The transformation of novel science into successful business ventures (the development of new products and processes) is key to the long term profitability of the world's chemical and related industries.
This goal requires scientists who possess a critical combination of technical and business skills. Increasingly, such individuals are playing a pivotal role in today's knowledge-driven economy by enhancing existing businesses and by setting up new ventures themselves. Could you be one of these special people?
The MSc in Chemistry and Entrepreneurship is an innovative course offered by the School of Chemistry in conjunction with the Nottingham University Business School.
The course aims to provide you with an appreciation of the interrelationships between fundamental research and its commercial exploitation.
You will be able to take advantage of the course´s flexible structure to develop an understanding of specific areas of modern chemistry and to become fluent in the financial, marketing and managerial aspects of modern business.
You will also acquire the technological and business background to enable you to make a significant contribution to today´s chemistry-based, technology-driven economy.
A key feature of this course is its flexible structure, which allows you to choose from a wide range of modules that cover, not only recent advances in the chemical sciences, but also key aspects of business and entrepreneurial best practice.
You will take the following seven core modules:
You will also be required to take 50 credits of modules chosen from the following options:
Please note that the above module details may change, from year to year.
During June, July and August you will undertake a 60-credit Chemistry Technology Transfer Project. Typically, the project will be concerned with an examination of the commercial potential of a recent research development in Chemistry and will be jointly supervised by a member of staff in Chemistry and one in the Business School. Usually, these projects are conducted by 2 or 3 students working as a team. This is a valuable educational exercise and good preparation for a future career in a commercial organisation.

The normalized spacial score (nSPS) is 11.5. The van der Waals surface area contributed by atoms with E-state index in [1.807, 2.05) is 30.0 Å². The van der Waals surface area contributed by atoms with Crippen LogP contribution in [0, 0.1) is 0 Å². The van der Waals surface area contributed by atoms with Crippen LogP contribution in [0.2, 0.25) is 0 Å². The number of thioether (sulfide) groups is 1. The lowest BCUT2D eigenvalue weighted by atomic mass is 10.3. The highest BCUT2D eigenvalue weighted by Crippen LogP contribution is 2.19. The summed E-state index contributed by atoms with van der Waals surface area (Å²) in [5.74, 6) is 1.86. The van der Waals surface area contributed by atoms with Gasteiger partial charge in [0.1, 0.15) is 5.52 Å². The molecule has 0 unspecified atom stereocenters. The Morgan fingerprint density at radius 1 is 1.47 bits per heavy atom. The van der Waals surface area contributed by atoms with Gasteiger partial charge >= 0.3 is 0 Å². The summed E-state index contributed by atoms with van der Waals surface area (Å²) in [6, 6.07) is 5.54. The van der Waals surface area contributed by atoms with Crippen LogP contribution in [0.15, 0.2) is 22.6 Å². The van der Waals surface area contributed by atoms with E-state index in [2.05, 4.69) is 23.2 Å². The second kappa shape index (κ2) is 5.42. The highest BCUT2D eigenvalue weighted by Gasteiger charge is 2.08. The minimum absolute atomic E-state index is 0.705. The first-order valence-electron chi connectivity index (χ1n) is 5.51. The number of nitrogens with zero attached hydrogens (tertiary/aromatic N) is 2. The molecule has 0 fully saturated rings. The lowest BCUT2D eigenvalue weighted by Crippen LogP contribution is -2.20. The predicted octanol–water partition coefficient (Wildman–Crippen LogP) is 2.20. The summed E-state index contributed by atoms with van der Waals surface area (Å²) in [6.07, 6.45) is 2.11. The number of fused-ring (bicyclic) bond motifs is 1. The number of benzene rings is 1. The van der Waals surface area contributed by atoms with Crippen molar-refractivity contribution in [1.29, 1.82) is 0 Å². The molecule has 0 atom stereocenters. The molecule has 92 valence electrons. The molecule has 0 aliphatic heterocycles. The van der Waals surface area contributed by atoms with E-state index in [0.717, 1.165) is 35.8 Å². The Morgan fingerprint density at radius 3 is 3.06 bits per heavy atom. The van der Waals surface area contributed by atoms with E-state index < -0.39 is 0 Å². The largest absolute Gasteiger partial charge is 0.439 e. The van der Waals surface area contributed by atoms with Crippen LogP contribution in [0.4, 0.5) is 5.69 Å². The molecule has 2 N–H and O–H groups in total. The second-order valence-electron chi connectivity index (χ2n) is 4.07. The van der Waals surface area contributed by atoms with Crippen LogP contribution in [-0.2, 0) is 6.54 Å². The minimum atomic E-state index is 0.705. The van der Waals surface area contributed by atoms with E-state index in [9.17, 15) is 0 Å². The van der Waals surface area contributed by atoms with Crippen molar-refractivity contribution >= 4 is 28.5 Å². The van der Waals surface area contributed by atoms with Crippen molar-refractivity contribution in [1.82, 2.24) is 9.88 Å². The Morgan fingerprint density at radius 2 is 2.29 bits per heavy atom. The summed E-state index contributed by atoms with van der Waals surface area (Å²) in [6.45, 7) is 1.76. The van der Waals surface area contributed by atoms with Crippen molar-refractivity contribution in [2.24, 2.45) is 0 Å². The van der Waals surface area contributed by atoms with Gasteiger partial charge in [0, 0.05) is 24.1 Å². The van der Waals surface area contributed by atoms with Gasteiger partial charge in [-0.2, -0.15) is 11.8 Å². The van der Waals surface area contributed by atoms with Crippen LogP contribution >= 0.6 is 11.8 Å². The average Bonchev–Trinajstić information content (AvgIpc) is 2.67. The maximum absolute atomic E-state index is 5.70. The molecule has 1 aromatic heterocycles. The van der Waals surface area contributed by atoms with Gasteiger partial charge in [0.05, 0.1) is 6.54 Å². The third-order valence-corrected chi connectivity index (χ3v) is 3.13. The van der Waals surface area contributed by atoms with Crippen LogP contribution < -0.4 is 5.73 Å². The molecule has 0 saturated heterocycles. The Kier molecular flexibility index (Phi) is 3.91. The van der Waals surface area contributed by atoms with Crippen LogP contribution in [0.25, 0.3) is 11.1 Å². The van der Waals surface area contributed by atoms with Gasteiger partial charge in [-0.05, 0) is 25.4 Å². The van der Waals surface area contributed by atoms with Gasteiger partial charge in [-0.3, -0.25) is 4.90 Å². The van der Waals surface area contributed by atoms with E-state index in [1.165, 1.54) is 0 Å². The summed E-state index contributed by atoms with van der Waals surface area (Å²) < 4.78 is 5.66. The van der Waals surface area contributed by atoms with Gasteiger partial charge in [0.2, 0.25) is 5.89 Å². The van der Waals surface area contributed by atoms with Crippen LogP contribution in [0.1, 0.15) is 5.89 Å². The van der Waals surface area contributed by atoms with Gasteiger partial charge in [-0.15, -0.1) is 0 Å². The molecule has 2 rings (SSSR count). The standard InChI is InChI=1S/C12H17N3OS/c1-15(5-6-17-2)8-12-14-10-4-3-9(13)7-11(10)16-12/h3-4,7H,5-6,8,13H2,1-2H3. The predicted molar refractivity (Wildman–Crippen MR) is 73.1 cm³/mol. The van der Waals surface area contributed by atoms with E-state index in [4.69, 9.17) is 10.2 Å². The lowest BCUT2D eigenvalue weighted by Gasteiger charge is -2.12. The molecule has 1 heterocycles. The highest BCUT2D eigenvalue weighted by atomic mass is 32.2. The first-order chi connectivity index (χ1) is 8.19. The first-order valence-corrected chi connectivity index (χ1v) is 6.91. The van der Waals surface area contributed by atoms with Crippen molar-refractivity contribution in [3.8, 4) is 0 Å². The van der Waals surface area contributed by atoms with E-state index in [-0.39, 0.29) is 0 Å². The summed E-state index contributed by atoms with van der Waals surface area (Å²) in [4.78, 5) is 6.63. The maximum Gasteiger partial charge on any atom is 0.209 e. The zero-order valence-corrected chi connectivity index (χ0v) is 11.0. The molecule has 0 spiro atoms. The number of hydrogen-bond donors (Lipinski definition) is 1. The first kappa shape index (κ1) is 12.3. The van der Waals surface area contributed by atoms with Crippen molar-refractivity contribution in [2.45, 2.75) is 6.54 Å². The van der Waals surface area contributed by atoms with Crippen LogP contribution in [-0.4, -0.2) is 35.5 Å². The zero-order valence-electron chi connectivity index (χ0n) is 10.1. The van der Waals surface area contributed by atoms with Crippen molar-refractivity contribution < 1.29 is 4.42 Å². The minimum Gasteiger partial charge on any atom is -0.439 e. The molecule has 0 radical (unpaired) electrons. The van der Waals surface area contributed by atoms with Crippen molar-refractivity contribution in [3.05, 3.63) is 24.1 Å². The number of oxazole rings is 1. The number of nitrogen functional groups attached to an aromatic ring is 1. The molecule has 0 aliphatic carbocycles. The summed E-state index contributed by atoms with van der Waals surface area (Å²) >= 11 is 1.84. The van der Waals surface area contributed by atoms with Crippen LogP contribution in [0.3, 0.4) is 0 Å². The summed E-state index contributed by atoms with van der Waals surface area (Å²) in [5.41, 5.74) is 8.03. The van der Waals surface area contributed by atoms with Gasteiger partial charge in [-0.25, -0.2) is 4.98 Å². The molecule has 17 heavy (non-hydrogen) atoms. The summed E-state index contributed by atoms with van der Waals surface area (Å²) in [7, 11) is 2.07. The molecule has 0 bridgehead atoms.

The MSc in Chemistry and Entrepreneurship is offered on a full-time basis over one year.
The course content is highly flexible - as well as taking 80 credits´ worth of core, compulsory modules, you will be able to choose from a number of optional, approved modules to best reflect your personal interests and career aspirations (these optional modules are worth 40 credits).
Also, probably as a member of a team of 2 or 3 students, you will be required to complete Chemistry Technology transfer project worth 60 credits over the summer months, towards the end of the course.
The course is taught jointly by the School of Chemistry and the Nottingham University Business School and comprises taught modules, dissertations, presentations and experiential learning components.
Assessment is achieved by a combination of written examinations, coursework, a project report and oral presentations.
Universities in the United Kingdom use a centralized system of undergraduate application: University and College Admissions Service (UCAS). It is used by both domestic and international students. Students have to register on the UCAS website before applying to the university. They will find all the necessary information about the application process on this website. Some graduate courses also require registration on this website, but in most cases students have to apply directly to the university. Some universities also accept undergraduate application through Common App (the information about it could be found on universities' websites).
Both undergraduate and graduate students may receive three types of responses from the university. The first one, “unconditional offer” means that you already reached all requirements and may be admitted to the university. The second one, “conditional offer” makes your admission possible if you fulfill some criteria – for example, have good grades on final exams. The third one, “unsuccessful application” means that you, unfortunately, could not be admitted to the university of you choice.
All universities require personal statement, which should include the reasons to study in the UK and the information about personal and professional goals of the student and a transcript, which includes grades received in high school or in the previous university.